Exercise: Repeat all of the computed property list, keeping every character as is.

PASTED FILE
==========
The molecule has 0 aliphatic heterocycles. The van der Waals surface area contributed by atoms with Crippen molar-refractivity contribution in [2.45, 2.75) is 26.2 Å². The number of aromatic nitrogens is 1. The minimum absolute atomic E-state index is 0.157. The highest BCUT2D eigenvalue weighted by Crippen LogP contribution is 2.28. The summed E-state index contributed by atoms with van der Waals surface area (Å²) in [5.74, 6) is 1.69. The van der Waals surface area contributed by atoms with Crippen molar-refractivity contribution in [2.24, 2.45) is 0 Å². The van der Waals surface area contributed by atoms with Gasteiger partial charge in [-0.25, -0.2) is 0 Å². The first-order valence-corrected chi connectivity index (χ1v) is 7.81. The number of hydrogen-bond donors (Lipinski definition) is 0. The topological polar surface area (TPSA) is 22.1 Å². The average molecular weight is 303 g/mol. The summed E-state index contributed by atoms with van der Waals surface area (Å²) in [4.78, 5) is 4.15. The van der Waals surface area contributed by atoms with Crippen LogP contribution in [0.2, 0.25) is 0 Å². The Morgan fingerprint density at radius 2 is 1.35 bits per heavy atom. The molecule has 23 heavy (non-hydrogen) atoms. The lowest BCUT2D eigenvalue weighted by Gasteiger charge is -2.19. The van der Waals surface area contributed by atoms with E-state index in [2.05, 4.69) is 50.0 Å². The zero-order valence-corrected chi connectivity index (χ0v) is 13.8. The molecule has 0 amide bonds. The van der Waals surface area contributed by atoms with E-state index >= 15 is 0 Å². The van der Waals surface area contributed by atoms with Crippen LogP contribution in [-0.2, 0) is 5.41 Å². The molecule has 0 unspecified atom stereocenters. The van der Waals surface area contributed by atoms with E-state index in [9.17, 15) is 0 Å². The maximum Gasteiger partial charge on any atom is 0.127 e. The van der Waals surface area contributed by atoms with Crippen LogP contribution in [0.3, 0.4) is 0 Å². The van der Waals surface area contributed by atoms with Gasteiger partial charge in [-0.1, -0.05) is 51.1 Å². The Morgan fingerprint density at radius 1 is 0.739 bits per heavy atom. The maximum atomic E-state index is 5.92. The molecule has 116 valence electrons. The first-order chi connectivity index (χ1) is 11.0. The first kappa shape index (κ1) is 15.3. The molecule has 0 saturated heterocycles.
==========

The molecule has 0 aliphatic heterocycles. The van der Waals surface area contributed by atoms with Crippen molar-refractivity contribution in [2.45, 2.75) is 26.2 Å². The number of aromatic nitrogens is 1. The minimum absolute atomic E-state index is 0.157. The highest BCUT2D eigenvalue weighted by Crippen LogP contribution is 2.28. The summed E-state index contributed by atoms with van der Waals surface area (Å²) in [5.74, 6) is 1.69. The van der Waals surface area contributed by atoms with Crippen molar-refractivity contribution in [2.24, 2.45) is 0 Å². The van der Waals surface area contributed by atoms with Gasteiger partial charge in [-0.25, -0.2) is 0 Å². The first-order valence-corrected chi connectivity index (χ1v) is 7.81. The number of hydrogen-bond donors (Lipinski definition) is 0. The topological polar surface area (TPSA) is 22.1 Å². The average molecular weight is 303 g/mol. The summed E-state index contributed by atoms with van der Waals surface area (Å²) in [4.78, 5) is 4.15. The van der Waals surface area contributed by atoms with Crippen LogP contribution in [0.2, 0.25) is 0 Å². The Morgan fingerprint density at radius 2 is 1.35 bits per heavy atom. The molecule has 23 heavy (non-hydrogen) atoms. The lowest BCUT2D eigenvalue weighted by Gasteiger charge is -2.19. The van der Waals surface area contributed by atoms with E-state index in [2.05, 4.69) is 50.0 Å². The zero-order valence-corrected chi connectivity index (χ0v) is 13.8. The molecule has 0 amide bonds. The van der Waals surface area contributed by atoms with E-state index >= 15 is 0 Å². The van der Waals surface area contributed by atoms with Crippen LogP contribution in [-0.2, 0) is 5.41 Å². The molecule has 0 unspecified atom stereocenters. The van der Waals surface area contributed by atoms with E-state index in [9.17, 15) is 0 Å². The maximum Gasteiger partial charge on any atom is 0.127 e. The van der Waals surface area contributed by atoms with Crippen LogP contribution in [0.3, 0.4) is 0 Å². The van der Waals surface area contributed by atoms with Gasteiger partial charge in [-0.1, -0.05) is 51.1 Å². The Morgan fingerprint density at radius 1 is 0.739 bits per heavy atom. The maximum atomic E-state index is 5.92. The molecule has 116 valence electrons. The first-order chi connectivity index (χ1) is 11.0. The first kappa shape index (κ1) is 15.3. The molecule has 0 saturated heterocycles.